Lifeguards monitor people visiting Araha Beach in Chatan, Okinawa, Thursday, May 19, 2022. (Frank Andrews/Stars and Stripes)

CAMP FOSTER, Okinawa — Drowning claims more U.S. military lives in Okinawa than any other cause of accidental death, and the Marine Corps aims to beat it.

Thirty-nine US soldiers have drowned along the Okinawa coast since 2000, according to Marine Corps records. Nine have perished since 2020, including five deaths in 2021.

In April, drowning claimed the lives of a naval officer and a junior marine in Hawaii in unrelated incidents. Countless other swimmers have been saved from near drowning.

To stem the tide of drowning deaths at its island duty stations, Navy bases in Okinawa and Hawaii are planning ocean safety exhibits this month to educate people about the dangers of their islands’ coastlines. . The goal is to get the safety message across to at-risk children and military personnel between the ages of 18 and 26.

Okinawa can be especially deadly for off-duty servicemen drawn to the water.

“There were no deaths from COVID but nine drownings,” Shawn Curtis, director of Marine Corps Installations Safety Pacific, told Stars and Stripes by phone May 5. “And you’ve seen how much emphasis we’ve put on protecting our people in the COVID environment, and sometimes we lose sight of what our biggest threat is here, which is the ocean.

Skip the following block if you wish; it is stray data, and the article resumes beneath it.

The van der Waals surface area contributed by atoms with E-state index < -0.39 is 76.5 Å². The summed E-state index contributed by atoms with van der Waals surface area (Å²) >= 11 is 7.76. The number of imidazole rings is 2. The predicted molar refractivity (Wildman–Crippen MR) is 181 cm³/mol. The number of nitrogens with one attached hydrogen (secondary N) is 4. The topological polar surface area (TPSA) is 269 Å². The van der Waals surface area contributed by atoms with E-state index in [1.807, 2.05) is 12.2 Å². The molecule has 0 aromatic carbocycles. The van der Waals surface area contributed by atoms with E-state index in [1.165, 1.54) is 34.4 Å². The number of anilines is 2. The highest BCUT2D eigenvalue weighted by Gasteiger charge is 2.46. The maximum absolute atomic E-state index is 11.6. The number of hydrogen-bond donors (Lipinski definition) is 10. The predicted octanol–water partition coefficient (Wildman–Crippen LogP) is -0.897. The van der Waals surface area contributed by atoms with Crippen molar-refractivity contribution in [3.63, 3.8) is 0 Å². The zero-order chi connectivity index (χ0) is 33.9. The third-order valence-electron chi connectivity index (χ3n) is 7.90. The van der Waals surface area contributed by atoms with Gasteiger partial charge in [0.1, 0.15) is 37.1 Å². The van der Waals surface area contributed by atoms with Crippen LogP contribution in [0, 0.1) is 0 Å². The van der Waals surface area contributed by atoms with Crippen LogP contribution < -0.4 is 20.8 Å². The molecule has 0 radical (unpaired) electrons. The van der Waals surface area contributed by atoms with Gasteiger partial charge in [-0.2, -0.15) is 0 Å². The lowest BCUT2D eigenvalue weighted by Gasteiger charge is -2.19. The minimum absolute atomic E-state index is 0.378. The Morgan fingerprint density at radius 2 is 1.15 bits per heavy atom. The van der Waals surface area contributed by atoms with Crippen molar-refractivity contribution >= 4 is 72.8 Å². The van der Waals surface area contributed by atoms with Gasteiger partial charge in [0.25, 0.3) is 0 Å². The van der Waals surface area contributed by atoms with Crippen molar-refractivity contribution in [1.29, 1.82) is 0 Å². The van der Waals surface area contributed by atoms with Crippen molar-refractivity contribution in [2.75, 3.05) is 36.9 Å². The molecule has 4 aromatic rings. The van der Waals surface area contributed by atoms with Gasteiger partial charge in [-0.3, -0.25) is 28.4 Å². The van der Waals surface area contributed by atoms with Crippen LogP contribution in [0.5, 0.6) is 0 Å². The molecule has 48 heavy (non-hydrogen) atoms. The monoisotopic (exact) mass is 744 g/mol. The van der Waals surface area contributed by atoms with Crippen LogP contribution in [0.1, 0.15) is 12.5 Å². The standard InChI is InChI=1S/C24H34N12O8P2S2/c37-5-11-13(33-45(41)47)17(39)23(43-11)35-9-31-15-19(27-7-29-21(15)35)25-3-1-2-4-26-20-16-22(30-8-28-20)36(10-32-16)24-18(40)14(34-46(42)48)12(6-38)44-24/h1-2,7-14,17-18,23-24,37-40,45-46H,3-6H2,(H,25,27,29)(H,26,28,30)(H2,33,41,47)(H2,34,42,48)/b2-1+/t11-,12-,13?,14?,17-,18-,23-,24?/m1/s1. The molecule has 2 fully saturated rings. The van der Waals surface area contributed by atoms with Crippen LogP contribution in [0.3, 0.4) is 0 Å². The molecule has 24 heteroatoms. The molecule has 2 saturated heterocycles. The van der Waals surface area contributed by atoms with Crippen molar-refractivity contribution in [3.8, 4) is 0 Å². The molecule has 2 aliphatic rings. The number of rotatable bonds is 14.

“Drowning is the number one cause of accidental death in Okinawa,” he said in an email Monday.

The six-hour exhibits at Marine Corps Base Hawaii and Torii Station Okinawa will include competitive events that build awareness of ocean security risks.

The Okinawa event is scheduled for 9 a.m. to 3 p.m. Saturday. Green Line buses will run to and from Camp Schwab and Hansen to Torii Beach at 8:30 and 10:30.

At Marine Corps Base Hawaii, the event runs from 10 a.m. to 1 p.m. May 27 at Pyramid Rock Beach. Surfers Makua Rothman, Kalani Vierra and Kainoa McGee are expected.

“We’re going to be giving away a lot of loot items to participants and those who can answer security questions,” Curtis said.

A sign in Japanese and English warns people not to swim at Araha Beach in Chatan, Okinawa, Thursday, May 19, 2022.

A sign in Japanese and English warns people not to swim at Araha Beach in Chatan, Okinawa, Thursday, May 19, 2022. (Frank Andrews/Stars and Stripes)

Already this year, two military personnel have drowned on consecutive Sundays in the ocean off the Marine Corps base in Hawaii. The first was Navy Lieutenant jg Aaron Fowler, 29, who became unresponsive during a training event in Kaneohe Bay and was pronounced dead in a hospital on April 17.

Seven days later, Marine Pfc. Isaac Romero, 22, drowned while swimming in the ocean near the base, the service said April 27.

In October, four servicemen snorkeling north of Camp Schwab, Okinawa, were caught in a rip current. One escaped the current and the other three spent 3.5 hours in the water until the Japanese Coast Guard came to their rescue.

“If those military guys weren’t in such good shape, I’m not sure we’d be having the same conversation we’re having now,” Curtis said May 5.

The summer months historically bring increased recreational mishaps for American service members around the world.

But in Okinawa, October is the deadliest month for drownings, according to Marine Corps statistics. Curtis attributes the drop to seasonal southerly winds shifting to northerly winds.

“Mother nature is an indiscriminate killer and those who feel the safety net of seemingly calm conditions make inaccurate assessments,” Curtis said. “We are always looking for ways to avoid accidents by educating people to make informed decisions.”